Computers are wonderful things. I’m using one to write this article, so they must be. As computer technology becomes more and more commonplace, our dependence on it grows accordingly. I can remember, when I was at West Point back in the late 1970s, how the school’s computer (yes, I am using the singular here), was an electricity-devouring behemoth that took up an entire floor of Washington Hall. The smartphone in your hand has exponentially more power and speed than that monstrous anachronism. The computer at USMA was only used for science or engineering projects, so if it went down, that kind of sucked, but only for the students who were struggling to design a howitzer. For the vast majority of people, it didn’t matter. Now, if our computers go down, it matters, and it matters to everybody.
About 25 years ago, I was a supervisor at a trucking company. I used a computer to organize incoming shipments and to set up delivery routes. The system I used was internal to the corporation. I had a green screen monitor. We did not have Windows at work. I don’t think we had access to the Internet at all back then. I planned my operation with a technology that was slow, clumsy, and often unreliable. However, at that time, this software was hot shit. It let me know what freight was coming to me from faraway places. It also told me when the shipments would arrive at my facility. It allowed me to devise efficient ways to deliver the shipments with the labor I had available to me. It was a crude method of doing things, but it is far better than trying to plan everything with a stubby pencil and a Ouija board.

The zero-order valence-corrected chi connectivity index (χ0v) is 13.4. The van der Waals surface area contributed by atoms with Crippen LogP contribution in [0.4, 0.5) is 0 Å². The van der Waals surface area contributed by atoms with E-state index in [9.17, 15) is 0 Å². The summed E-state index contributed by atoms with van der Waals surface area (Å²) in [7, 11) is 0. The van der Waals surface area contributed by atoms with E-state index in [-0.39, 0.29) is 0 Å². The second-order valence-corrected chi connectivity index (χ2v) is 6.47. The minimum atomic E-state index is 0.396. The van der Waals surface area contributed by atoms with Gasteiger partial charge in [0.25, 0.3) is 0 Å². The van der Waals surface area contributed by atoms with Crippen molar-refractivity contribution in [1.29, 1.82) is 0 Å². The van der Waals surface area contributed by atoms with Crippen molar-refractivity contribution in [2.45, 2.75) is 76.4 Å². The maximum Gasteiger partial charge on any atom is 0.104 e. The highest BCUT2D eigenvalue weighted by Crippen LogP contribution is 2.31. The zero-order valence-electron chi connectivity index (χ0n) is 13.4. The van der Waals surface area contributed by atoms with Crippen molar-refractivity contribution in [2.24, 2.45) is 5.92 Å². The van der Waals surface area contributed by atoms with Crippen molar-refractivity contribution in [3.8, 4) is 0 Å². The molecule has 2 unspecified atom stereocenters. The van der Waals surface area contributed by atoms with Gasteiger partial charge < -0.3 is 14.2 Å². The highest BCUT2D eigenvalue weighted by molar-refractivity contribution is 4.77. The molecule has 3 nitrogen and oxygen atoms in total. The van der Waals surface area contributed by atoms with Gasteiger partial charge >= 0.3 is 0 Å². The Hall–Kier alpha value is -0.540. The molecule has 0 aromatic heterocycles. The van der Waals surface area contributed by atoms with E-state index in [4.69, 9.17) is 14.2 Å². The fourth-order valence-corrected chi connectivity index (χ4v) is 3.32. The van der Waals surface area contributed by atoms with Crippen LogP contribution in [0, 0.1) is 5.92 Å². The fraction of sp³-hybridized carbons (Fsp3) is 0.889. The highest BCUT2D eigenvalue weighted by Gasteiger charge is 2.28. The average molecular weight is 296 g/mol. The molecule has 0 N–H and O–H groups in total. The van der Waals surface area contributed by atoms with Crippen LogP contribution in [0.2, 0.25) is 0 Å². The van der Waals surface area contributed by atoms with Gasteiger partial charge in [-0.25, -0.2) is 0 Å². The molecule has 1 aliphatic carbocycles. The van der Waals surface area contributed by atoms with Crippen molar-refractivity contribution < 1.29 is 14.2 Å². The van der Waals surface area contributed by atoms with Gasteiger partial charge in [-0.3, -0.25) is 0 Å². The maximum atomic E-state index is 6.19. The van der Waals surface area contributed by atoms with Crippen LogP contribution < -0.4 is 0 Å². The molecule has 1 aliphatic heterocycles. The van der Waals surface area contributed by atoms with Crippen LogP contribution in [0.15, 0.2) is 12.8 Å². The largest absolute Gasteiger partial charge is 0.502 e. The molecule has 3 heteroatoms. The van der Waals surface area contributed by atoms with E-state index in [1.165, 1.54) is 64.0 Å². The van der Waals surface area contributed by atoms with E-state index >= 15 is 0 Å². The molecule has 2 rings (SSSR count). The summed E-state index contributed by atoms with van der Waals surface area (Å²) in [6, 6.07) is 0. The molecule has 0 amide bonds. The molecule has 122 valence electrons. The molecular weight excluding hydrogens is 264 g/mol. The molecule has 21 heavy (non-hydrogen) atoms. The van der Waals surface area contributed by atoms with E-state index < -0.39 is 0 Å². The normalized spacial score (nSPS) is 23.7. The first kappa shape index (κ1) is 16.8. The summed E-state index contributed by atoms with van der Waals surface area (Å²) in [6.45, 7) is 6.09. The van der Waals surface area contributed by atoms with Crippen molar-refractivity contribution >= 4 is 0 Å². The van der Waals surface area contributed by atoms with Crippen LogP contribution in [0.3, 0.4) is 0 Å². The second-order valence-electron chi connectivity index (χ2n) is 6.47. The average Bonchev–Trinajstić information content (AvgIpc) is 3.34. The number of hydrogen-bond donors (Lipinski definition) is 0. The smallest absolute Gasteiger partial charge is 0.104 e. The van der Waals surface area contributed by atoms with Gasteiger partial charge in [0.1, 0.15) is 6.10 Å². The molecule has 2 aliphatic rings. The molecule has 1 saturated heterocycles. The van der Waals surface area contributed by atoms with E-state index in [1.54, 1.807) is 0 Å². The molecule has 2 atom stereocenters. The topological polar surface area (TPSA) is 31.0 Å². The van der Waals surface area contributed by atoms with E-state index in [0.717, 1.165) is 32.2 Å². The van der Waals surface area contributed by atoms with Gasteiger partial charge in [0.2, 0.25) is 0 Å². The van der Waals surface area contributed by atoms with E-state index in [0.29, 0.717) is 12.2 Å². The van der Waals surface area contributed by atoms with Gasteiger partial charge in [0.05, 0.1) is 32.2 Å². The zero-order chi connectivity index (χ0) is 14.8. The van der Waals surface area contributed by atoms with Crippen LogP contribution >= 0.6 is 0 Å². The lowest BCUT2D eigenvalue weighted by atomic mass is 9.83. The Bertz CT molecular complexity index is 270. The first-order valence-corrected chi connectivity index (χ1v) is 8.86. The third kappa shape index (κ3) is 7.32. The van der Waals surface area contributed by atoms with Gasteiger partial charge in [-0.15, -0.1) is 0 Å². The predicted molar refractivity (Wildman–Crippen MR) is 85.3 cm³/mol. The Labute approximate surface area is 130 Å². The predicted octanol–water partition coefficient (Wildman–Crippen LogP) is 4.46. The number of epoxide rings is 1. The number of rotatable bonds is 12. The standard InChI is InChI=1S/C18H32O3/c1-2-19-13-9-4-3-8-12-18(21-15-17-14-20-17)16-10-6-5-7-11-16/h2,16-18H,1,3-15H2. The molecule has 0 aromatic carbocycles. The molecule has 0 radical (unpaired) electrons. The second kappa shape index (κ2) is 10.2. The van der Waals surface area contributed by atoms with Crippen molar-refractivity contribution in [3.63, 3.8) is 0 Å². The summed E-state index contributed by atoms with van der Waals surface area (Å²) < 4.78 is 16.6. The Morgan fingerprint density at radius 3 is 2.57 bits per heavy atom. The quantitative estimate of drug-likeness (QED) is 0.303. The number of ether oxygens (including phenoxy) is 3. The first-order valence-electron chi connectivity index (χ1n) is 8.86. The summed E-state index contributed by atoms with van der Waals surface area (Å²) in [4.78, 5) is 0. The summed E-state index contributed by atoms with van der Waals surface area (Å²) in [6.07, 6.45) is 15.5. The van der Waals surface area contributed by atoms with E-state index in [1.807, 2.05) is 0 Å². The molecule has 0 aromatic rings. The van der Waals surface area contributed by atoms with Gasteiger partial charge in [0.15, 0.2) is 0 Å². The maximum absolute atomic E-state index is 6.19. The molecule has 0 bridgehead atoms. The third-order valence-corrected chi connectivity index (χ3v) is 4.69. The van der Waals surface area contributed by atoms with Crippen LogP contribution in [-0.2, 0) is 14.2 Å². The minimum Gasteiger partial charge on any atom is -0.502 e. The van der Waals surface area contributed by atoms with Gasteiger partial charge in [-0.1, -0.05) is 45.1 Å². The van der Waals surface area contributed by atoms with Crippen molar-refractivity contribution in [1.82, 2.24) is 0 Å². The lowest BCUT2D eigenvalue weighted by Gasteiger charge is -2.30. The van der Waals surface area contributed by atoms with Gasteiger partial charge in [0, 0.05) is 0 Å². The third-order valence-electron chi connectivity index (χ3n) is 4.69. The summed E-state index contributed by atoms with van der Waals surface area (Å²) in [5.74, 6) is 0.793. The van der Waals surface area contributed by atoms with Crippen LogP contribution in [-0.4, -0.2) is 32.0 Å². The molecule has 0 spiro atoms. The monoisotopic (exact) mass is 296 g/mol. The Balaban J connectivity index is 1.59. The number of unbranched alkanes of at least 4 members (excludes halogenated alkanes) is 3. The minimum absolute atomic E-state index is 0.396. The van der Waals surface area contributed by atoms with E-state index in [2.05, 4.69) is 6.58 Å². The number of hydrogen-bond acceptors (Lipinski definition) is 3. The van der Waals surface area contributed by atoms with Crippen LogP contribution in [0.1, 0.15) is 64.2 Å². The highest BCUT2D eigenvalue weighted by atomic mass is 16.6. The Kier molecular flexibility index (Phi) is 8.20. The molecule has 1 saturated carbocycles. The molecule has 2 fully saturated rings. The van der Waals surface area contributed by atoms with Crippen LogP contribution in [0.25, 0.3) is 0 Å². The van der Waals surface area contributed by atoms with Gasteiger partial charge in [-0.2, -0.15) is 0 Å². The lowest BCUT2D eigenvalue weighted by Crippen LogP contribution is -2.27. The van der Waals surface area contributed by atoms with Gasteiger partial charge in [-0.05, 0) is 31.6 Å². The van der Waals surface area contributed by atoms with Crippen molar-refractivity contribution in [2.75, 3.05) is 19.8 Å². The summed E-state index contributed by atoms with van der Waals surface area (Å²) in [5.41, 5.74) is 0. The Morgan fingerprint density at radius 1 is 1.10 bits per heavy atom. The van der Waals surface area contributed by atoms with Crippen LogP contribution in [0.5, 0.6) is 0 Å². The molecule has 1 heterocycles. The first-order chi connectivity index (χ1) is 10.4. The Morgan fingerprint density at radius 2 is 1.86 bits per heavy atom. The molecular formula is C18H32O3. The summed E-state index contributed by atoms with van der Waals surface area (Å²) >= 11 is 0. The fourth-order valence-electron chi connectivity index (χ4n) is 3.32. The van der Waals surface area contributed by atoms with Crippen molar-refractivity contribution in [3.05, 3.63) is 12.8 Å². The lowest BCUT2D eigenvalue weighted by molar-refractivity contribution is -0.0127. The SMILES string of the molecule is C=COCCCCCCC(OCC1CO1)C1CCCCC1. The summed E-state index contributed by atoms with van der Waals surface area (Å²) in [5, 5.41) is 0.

As I mentioned, the internal computer system was not always accessible. That being the case, we backed up everything we did with a paper trail. That was cumbersome and redundant, but sadly necessary. I am convinced that our use of paper decimated entire forests. We made copies of everything imaginable.
For instance, when a driver in another city, say Chicago, picked up a pallet of freight from a customer, he or she would have the shipper fill out a bill of lading, a shipping order. Once the pallet was at the Chicago facility, a copy was made of the billing of lading, a “Copy of Shipping Order” or “COSO.” The driver who brought the shipment on his trailer from Chicago to my dock in Milwaukee would bring a bundle of COSOs with him, one COSO for each shipment on his trailer. Normally, I could print delivery receipts from the information on the COSOs (the information having already been entered into the computer system), and I really didn’t need the copies that came with the freight.
But sometimes I did.
One night, all those years ago, the corporation’s computer system failed, utterly and completely. This was bad, very bad. Suddenly, every supervisor and manager at every facility was blind. That night, I had no idea when a shipment would arrive, who was bringing it, or even if it was coming to my facility at all. I wasn’t just clueless about one shipment. I knew nothing about at least four hundred of them. I couldn’t organize anything at all until each trailer showed up and I could examine the COSOs. It made for a long night and a brutal morning.
I got it done, but it was ugly, oh so ugly. I couldn’t plan ahead, so I had my dockworkers do “shotgun loading.” If a shipment arrived that was going to a customer in a certain part of town, I had the forklift driver put it into a trailer with other shipments going to other customers in that same general area (kinda sorta). There were no effective delivery routes that day. Each delivery driver was going to put on a lot of extra miles. I had a lot of angry questions directed at me. I was kind of busy with the endless chaos, so I was not a good listener.